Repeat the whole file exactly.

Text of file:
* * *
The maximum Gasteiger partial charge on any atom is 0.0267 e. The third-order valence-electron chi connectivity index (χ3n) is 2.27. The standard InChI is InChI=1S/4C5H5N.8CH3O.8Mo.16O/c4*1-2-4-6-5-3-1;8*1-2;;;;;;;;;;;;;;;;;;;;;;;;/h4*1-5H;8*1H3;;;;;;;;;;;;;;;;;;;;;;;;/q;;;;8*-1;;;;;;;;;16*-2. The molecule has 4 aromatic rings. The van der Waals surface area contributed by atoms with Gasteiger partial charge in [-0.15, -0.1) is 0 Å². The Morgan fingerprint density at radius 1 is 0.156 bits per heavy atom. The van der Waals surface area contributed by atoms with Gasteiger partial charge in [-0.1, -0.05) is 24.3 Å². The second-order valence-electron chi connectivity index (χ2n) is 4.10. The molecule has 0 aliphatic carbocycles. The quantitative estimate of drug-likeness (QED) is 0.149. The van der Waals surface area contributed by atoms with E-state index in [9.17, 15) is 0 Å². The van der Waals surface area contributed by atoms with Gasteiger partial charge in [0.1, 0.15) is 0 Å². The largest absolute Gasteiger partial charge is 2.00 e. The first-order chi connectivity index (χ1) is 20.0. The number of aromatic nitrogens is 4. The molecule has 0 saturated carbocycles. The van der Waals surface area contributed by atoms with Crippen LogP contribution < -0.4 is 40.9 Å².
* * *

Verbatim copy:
The maximum Gasteiger partial charge on any atom is 0.0267 e. The third-order valence-electron chi connectivity index (χ3n) is 2.27. The standard InChI is InChI=1S/4C5H5N.8CH3O.8Mo.16O/c4*1-2-4-6-5-3-1;8*1-2;;;;;;;;;;;;;;;;;;;;;;;;/h4*1-5H;8*1H3;;;;;;;;;;;;;;;;;;;;;;;;/q;;;;8*-1;;;;;;;;;16*-2. The molecule has 4 aromatic rings. The van der Waals surface area contributed by atoms with Gasteiger partial charge in [-0.15, -0.1) is 0 Å². The Morgan fingerprint density at radius 1 is 0.156 bits per heavy atom. The van der Waals surface area contributed by atoms with Gasteiger partial charge in [-0.1, -0.05) is 24.3 Å². The second-order valence-electron chi connectivity index (χ2n) is 4.10. The molecule has 0 aliphatic carbocycles. The quantitative estimate of drug-likeness (QED) is 0.149. The van der Waals surface area contributed by atoms with E-state index in [9.17, 15) is 0 Å². The van der Waals surface area contributed by atoms with Gasteiger partial charge in [0.1, 0.15) is 0 Å². The largest absolute Gasteiger partial charge is 2.00 e. The first-order chi connectivity index (χ1) is 20.0. The number of aromatic nitrogens is 4. The molecule has 0 saturated carbocycles. The van der Waals surface area contributed by atoms with Crippen LogP contribution < -0.4 is 40.9 Å².